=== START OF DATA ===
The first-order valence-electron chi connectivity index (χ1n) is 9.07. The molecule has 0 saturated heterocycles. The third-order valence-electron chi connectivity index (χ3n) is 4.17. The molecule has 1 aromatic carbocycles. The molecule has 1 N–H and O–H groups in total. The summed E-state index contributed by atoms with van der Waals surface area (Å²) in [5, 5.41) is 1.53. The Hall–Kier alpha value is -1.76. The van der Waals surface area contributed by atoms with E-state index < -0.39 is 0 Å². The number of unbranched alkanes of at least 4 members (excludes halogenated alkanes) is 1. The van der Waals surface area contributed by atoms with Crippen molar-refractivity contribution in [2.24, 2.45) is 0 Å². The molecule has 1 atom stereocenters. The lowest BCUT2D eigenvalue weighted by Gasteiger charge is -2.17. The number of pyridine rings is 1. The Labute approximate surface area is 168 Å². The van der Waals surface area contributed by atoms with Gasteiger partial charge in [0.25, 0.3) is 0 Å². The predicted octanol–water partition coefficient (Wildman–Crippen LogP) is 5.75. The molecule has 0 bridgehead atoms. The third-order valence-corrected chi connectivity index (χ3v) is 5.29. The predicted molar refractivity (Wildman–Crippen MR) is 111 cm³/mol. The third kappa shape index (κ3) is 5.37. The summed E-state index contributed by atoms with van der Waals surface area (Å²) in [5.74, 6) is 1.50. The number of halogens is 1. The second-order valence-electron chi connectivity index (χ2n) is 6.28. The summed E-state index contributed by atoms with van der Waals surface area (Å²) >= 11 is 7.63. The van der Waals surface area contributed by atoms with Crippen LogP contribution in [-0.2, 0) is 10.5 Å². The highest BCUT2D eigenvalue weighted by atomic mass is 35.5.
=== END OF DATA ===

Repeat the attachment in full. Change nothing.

The first-order valence-electron chi connectivity index (χ1n) is 9.07. The molecule has 0 saturated heterocycles. The third-order valence-electron chi connectivity index (χ3n) is 4.17. The molecule has 1 aromatic carbocycles. The molecule has 1 N–H and O–H groups in total. The summed E-state index contributed by atoms with van der Waals surface area (Å²) in [5, 5.41) is 1.53. The Hall–Kier alpha value is -1.76. The van der Waals surface area contributed by atoms with E-state index < -0.39 is 0 Å². The number of unbranched alkanes of at least 4 members (excludes halogenated alkanes) is 1. The van der Waals surface area contributed by atoms with Crippen molar-refractivity contribution in [2.24, 2.45) is 0 Å². The molecule has 1 atom stereocenters. The lowest BCUT2D eigenvalue weighted by Gasteiger charge is -2.17. The number of pyridine rings is 1. The Labute approximate surface area is 168 Å². The van der Waals surface area contributed by atoms with Gasteiger partial charge in [0.25, 0.3) is 0 Å². The predicted octanol–water partition coefficient (Wildman–Crippen LogP) is 5.75. The molecule has 0 bridgehead atoms. The third-order valence-corrected chi connectivity index (χ3v) is 5.29. The predicted molar refractivity (Wildman–Crippen MR) is 111 cm³/mol. The third kappa shape index (κ3) is 5.37. The summed E-state index contributed by atoms with van der Waals surface area (Å²) in [5.74, 6) is 1.50. The number of halogens is 1. The second-order valence-electron chi connectivity index (χ2n) is 6.28. The summed E-state index contributed by atoms with van der Waals surface area (Å²) >= 11 is 7.63. The van der Waals surface area contributed by atoms with Crippen LogP contribution in [-0.2, 0) is 10.5 Å². The highest BCUT2D eigenvalue weighted by atomic mass is 35.5.